The Signal Processing Division (also fondly referred to as the DSP Division thanks to its penchant for solving problems digitally) works in a variety of areas that involve the manipulation of information-bearing signals. The division comprises both those people who specialise in the transmission of such signals over large distances (Telecommunications) and through complex networks (Network Theory), and those people who are interested in extracting and embedding the information in the signal – whether it be digital data (Digital Communications and Media) or natural-world signals such as speech (Speech Processing) and images (Image Processing).
A visitor looking to find the Signal Processing Division’s DSP Laboratory is encouraged to follow the rich aroma of freshly-brewed filter coffee, the substance that fuels approximately 30 post-graduate researchers in our well-equipped laboratories. Since so much of our research involves the manipulation of information, the main work area is a large computer network running Ubuntu Linux. The division also maintains three smaller laboratories for specialised equipment and hardware development. Five full-time faculty members oversee the research effort.
The activities in the Signals Division can be divided into five primary research areas, each with its own projects and staff members.
Contact person: TR Niesler: email@example.com OR Tel: +27-21-808 4118
Speech is the type of signal humans prefer to use when directly interacting with one another. Consequently, our interaction with computers and other machines can be significantly enhanced if they, too, are able to interpret and generate natural speech. The division’s research is focused on developing signal-processing and pattern-recognition techniques to apply in speech (and also image) processing. Applications include speech recognition, biometrics and telecommunications. The research team makes use of general statistical machine learning techniques. Software development is done mainly in C++ and is deeply rooted in object-oriented design principles.
The division frequently consults for industry. Current and recently completed projects include:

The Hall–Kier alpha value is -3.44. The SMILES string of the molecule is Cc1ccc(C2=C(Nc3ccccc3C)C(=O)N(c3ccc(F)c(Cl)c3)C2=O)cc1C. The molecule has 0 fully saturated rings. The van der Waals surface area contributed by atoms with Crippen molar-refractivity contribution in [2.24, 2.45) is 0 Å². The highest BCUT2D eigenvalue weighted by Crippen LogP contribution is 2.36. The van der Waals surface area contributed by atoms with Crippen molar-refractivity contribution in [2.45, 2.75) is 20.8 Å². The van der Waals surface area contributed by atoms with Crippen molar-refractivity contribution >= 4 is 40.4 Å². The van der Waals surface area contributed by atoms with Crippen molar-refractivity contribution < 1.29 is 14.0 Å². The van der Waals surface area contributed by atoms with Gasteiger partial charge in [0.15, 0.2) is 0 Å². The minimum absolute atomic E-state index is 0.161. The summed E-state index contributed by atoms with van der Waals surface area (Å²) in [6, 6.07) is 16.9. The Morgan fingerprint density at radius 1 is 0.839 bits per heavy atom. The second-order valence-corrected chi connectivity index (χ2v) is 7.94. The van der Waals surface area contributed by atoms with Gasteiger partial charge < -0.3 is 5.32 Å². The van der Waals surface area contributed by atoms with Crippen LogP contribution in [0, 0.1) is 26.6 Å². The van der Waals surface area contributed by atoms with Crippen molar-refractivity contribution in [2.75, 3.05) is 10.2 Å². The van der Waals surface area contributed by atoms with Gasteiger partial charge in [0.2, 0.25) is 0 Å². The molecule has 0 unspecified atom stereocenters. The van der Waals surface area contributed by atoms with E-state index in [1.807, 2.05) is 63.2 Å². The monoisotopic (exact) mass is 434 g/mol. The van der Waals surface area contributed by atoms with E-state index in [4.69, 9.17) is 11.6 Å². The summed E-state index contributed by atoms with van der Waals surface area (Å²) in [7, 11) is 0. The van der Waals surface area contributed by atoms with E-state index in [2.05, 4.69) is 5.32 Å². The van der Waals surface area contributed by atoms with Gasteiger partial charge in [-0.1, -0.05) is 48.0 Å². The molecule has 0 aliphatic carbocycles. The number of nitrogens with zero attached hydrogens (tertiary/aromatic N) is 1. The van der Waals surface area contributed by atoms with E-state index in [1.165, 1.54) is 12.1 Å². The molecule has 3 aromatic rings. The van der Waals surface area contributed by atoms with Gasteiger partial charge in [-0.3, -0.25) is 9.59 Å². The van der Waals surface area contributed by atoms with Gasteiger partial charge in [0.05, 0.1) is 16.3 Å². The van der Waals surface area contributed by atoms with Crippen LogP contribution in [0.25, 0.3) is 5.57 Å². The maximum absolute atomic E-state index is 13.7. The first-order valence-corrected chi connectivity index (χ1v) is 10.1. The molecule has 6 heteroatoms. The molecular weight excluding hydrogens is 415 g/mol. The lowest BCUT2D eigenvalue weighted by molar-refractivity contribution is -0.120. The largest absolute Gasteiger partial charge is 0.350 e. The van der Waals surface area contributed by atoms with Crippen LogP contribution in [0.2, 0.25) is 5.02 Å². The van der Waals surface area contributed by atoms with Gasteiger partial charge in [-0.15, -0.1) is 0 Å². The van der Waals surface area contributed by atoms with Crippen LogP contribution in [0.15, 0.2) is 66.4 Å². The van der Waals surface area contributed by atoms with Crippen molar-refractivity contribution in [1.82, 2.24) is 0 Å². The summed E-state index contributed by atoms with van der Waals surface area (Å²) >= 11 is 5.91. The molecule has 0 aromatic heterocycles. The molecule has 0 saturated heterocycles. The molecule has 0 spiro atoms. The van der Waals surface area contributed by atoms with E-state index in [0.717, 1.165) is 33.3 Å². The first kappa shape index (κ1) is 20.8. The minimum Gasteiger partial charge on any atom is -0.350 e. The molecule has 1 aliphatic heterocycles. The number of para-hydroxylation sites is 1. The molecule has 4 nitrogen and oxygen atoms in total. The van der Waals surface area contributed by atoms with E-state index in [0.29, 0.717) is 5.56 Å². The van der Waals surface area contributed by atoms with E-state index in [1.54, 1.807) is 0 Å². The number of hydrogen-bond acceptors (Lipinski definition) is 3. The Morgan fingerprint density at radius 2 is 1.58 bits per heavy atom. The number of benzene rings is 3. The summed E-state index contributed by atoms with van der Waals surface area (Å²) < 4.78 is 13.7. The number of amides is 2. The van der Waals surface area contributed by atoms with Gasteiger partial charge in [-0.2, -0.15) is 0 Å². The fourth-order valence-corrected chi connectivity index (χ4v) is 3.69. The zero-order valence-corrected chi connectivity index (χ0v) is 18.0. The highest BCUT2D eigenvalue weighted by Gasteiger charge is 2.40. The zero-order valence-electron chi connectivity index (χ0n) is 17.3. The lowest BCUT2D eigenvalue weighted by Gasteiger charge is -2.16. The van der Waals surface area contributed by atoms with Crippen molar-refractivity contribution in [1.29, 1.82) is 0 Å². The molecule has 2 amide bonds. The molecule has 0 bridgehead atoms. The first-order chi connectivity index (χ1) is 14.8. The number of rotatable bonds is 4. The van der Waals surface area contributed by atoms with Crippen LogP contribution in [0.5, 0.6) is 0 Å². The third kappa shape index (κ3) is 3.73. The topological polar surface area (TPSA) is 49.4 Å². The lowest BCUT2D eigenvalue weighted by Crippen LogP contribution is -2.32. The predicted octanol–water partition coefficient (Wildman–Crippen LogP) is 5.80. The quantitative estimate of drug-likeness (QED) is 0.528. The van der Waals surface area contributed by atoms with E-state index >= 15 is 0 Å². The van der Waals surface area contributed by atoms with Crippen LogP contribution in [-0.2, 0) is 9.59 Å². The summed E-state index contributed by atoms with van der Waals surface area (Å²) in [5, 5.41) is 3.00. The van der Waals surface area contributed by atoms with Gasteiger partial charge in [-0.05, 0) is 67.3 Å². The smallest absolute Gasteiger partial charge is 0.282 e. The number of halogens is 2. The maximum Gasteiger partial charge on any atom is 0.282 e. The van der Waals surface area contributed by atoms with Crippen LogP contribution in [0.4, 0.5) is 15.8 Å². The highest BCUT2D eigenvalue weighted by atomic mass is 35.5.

If you were to walk into the DSP Laboratory now, you would be likely to see people working on related topics, such as speech synthesis, text-to-speech technology, speech recognition, automatic speech translation, speaker identification and verification, speech search tools, and even ways of transforming a speaker’s natural voice into a new one.
We have distinguished ourselves internationally in Speech Processing: the American National Institute for Standards and Technology (NIST) hosts various international evaluations/competitions each year to measure the state of the art in various fields. These evaluations draw entries from strong research groups from some of the best known universities and industries worldwide. Since 2002 the Signal Processing Division has taken part in several of these evaluations, primarily in the field of speaker recognition, but also in language identification and spoken topic recognition. We have consistently done well in these evaluations.
Signals need not be only voltages or sounds that change over time – they can also be colours and intensities that change across two- or three-dimensional space. Therefore, the Signals Division also has an interest in processing real-world images, such as handwritten signatures and characters, or photographs and videos of faces and movement. This work is done in collaboration with the Applied Mathematics Research Group, and more details can be found on their website.
Prof. JA du Preez and Prof. BM Herbst (Department of Mathematical Sciences) are actively involved in the research.
Space-based communication systems are particularly interesting and challenging, since they need to be exceptionally robust, operate reliably on low power and a high-latency link, and cope with Doppler shift and radiation. The Signal Processing Division was involved in two payloads on the Sumbandila Satellite, and is already actively working on subsystems for future South African satellites. Research in this environment gives postgraduate students the opportunity to immerse themselves in the development of a complete communication system – from conceptualisation and budgeting, through design and implementation, up to testing and commissioning a functional space-based communication system. The projects also tend to be collaborative in nature, with researchers working shoulder-to-shoulder with experienced engineers in academia and industry.